We have a Windows XP Pro system in use as a file server.
We're using it both as a file server and as a backup device for 5 computers - so they are mapped as T:, Y:, X:, W:, V:
All of these computers are shut off over the weekends (but not the "server")
After years of working in this relatively unchanged environment, we've suddenly started seeing two problems which may be related:
First, the mapped drives started showing up as "Disconnected Network Drive". Well, maybe they showed that way before but everthing worked nonetheless. Now, at times our backup program has not been able to open them. At other times it appears that they *do* open.
So, I have run as a scheduled batch:
NET USE T: /DELETE /YES
NET USE V: /DELETE /YES
NET USE W: /DELETE /YES
NET USE X: /DELETE /YES
NET USE Y: /DELETE /YES
NET USE T: "\\A1\C\Folder1" /persistent:YES
NET USE V: "\\A2\C\Folder2" /persistent:YES
NET USE W: "\\A3\C\Folder3" /persistent:YES
NET USE X: "\\A4\C\Folder4" /PERSISTENT:YES
NET USE Y: "\\A5\C\Folder5" /persistent:YES
And, I have run:
net config server /autodisconnect:-1
Well, now it seems that the mapped drive/folders (which were really no problem in the past) are working again....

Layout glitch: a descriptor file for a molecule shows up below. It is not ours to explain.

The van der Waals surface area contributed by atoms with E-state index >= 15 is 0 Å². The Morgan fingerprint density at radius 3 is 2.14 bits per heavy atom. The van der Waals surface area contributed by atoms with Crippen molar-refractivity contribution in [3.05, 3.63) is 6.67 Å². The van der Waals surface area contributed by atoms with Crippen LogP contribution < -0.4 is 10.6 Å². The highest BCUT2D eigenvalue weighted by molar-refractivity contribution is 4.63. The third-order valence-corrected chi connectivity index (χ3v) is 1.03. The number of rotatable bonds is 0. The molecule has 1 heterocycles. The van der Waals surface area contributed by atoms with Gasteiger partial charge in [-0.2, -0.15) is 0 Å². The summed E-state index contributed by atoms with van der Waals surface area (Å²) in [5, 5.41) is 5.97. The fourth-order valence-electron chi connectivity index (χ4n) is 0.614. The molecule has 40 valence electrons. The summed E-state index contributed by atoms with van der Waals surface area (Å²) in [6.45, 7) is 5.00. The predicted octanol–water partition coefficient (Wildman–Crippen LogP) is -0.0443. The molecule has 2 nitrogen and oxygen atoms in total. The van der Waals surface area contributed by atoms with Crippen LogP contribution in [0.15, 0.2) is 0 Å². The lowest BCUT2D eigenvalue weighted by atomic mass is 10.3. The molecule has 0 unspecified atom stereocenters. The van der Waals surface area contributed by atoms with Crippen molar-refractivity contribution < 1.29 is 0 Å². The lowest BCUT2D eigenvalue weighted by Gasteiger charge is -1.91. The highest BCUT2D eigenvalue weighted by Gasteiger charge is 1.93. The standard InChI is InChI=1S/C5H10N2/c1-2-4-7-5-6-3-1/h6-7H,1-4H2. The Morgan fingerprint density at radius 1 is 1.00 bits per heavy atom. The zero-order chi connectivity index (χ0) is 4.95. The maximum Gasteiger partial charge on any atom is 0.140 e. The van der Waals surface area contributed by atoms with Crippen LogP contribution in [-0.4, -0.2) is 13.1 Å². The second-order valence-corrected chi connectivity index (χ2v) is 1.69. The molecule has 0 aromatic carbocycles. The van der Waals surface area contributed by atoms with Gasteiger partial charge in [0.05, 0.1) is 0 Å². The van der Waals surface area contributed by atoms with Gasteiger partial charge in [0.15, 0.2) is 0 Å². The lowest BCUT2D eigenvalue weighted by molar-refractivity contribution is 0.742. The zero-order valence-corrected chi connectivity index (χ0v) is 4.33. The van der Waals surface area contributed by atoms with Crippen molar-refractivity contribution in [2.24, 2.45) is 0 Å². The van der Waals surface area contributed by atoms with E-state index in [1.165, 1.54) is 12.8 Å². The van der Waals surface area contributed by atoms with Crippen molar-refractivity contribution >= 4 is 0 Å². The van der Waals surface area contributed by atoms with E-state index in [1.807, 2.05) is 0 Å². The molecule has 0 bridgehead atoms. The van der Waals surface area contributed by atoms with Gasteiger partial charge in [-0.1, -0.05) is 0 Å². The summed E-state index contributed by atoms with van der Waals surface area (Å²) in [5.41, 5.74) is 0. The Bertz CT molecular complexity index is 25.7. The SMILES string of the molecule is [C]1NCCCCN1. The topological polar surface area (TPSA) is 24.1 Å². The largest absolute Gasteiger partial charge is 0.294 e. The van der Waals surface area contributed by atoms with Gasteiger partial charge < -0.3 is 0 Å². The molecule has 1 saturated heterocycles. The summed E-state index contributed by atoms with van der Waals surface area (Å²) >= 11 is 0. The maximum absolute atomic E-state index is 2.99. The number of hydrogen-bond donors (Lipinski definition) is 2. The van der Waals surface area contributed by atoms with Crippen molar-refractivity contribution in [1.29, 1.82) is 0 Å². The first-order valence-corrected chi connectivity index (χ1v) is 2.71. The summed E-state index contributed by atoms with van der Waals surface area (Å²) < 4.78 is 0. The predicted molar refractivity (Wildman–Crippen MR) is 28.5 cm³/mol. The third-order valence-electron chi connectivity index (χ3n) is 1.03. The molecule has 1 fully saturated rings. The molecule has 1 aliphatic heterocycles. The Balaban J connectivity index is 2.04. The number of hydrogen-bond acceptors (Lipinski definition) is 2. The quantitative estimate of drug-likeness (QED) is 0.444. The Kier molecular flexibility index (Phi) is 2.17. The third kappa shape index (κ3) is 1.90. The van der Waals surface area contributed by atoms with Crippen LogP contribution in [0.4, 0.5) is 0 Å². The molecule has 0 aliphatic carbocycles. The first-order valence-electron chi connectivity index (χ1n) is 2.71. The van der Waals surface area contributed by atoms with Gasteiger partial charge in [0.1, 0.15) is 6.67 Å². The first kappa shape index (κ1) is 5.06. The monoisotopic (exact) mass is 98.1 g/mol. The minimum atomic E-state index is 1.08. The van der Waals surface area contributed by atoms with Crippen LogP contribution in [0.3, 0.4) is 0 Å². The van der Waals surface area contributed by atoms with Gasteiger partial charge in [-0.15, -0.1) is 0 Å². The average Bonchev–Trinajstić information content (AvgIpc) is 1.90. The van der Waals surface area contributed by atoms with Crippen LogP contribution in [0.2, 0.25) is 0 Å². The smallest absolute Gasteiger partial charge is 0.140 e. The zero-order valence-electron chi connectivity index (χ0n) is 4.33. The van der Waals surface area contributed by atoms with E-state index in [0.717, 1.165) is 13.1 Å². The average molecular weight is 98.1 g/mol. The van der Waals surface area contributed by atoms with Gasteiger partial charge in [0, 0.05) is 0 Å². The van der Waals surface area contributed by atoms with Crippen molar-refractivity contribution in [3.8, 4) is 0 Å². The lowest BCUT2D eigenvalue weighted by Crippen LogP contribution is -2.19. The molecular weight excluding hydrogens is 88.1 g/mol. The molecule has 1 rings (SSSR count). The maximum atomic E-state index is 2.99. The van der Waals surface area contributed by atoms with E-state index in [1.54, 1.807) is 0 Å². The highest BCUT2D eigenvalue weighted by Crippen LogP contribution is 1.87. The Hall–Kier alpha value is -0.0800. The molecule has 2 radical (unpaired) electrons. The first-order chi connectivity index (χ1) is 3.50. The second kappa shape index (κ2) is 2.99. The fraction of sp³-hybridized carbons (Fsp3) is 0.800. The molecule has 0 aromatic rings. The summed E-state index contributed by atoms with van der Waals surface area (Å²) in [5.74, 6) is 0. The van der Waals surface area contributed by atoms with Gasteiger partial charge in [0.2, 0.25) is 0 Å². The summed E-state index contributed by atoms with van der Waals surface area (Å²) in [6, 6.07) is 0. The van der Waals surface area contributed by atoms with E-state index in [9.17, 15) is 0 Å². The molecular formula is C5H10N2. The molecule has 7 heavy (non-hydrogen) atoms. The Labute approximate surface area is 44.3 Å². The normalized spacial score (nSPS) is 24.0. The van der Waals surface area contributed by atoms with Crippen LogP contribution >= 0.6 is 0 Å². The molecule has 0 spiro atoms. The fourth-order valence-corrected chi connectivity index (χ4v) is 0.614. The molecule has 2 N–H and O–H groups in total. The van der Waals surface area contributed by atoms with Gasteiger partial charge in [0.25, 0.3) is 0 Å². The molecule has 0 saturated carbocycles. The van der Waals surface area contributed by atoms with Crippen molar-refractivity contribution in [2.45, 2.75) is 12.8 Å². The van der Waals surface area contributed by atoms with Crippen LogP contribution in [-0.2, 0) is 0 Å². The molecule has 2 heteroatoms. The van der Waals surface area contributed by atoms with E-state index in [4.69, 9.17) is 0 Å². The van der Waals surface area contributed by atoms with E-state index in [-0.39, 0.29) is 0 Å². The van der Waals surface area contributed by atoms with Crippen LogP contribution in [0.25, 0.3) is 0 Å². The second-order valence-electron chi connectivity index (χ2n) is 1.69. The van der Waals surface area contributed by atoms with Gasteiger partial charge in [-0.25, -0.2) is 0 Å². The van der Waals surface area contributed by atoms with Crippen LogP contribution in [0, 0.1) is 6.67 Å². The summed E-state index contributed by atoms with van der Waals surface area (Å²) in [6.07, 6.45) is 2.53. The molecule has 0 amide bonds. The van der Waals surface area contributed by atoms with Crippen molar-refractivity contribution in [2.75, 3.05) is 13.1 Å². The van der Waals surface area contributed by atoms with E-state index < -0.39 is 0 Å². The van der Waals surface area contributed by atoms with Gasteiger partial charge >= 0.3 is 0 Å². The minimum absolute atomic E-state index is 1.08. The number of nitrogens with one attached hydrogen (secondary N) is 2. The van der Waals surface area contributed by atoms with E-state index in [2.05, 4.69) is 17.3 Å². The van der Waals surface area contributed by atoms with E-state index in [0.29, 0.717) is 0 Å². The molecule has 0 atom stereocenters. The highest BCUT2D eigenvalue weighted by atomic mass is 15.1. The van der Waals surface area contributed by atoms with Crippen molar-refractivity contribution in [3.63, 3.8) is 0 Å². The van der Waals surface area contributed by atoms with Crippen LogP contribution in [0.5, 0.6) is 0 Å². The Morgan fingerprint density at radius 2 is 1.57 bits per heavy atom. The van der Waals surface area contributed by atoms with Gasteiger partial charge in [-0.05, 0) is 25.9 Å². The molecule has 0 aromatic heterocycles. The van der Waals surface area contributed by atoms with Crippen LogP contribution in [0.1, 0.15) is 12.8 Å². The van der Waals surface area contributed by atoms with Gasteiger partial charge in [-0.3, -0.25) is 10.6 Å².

But now when someone wants to access a file on the "server" they get something like:
Access denied, too many users connected, try again later .... something like that.
The accesses aren't web pages so I don't know that IIS has anything at all to do with this.
I know the "10 connection" limitation but don't see how it could be violated unless there are accesses from one computer that persist which are added to by accesses from the same computer later, etc.
I don't know if the mapped drives constitute "connections". Do they? Seems like the connections are going the other way or are they bilateral?
I don't know how to list the connections. How? This might help in debugging this issue.
Going all the way back to the beginning, why should we suddenly have problems with mapped drives not being accessible when they were before? Any ideas there?